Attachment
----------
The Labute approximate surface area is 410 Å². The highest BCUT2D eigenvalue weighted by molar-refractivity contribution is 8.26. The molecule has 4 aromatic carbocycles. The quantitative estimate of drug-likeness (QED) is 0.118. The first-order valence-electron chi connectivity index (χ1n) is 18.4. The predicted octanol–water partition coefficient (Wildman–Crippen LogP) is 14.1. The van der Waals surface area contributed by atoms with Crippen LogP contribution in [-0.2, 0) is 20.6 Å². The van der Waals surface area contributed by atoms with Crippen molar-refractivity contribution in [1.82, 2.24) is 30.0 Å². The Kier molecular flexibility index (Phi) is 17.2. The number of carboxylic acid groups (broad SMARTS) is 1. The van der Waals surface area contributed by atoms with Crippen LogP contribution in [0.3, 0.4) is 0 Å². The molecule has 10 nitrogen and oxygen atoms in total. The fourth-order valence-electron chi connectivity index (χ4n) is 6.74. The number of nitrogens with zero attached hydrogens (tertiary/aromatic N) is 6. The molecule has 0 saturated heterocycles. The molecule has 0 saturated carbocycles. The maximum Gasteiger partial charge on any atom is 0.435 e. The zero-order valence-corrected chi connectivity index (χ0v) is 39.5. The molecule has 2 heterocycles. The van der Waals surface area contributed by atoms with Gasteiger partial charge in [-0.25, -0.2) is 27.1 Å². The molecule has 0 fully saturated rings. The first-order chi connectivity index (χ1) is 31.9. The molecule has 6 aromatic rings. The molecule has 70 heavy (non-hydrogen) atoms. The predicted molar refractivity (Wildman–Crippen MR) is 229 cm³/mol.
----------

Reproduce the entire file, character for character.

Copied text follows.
The Labute approximate surface area is 410 Å². The highest BCUT2D eigenvalue weighted by molar-refractivity contribution is 8.26. The molecule has 4 aromatic carbocycles. The quantitative estimate of drug-likeness (QED) is 0.118. The first-order valence-electron chi connectivity index (χ1n) is 18.4. The predicted octanol–water partition coefficient (Wildman–Crippen LogP) is 14.1. The van der Waals surface area contributed by atoms with Crippen LogP contribution in [-0.2, 0) is 20.6 Å². The van der Waals surface area contributed by atoms with Crippen molar-refractivity contribution in [1.82, 2.24) is 30.0 Å². The Kier molecular flexibility index (Phi) is 17.2. The number of carboxylic acid groups (broad SMARTS) is 1. The van der Waals surface area contributed by atoms with Crippen LogP contribution in [0.3, 0.4) is 0 Å². The molecule has 10 nitrogen and oxygen atoms in total. The fourth-order valence-electron chi connectivity index (χ4n) is 6.74. The number of nitrogens with zero attached hydrogens (tertiary/aromatic N) is 6. The molecule has 0 saturated heterocycles. The molecule has 0 saturated carbocycles. The maximum Gasteiger partial charge on any atom is 0.435 e. The zero-order valence-corrected chi connectivity index (χ0v) is 39.5. The molecule has 2 heterocycles. The van der Waals surface area contributed by atoms with Gasteiger partial charge in [-0.25, -0.2) is 27.1 Å². The molecule has 0 fully saturated rings. The first-order chi connectivity index (χ1) is 31.9. The molecule has 6 aromatic rings. The molecule has 70 heavy (non-hydrogen) atoms. The predicted molar refractivity (Wildman–Crippen MR) is 229 cm³/mol.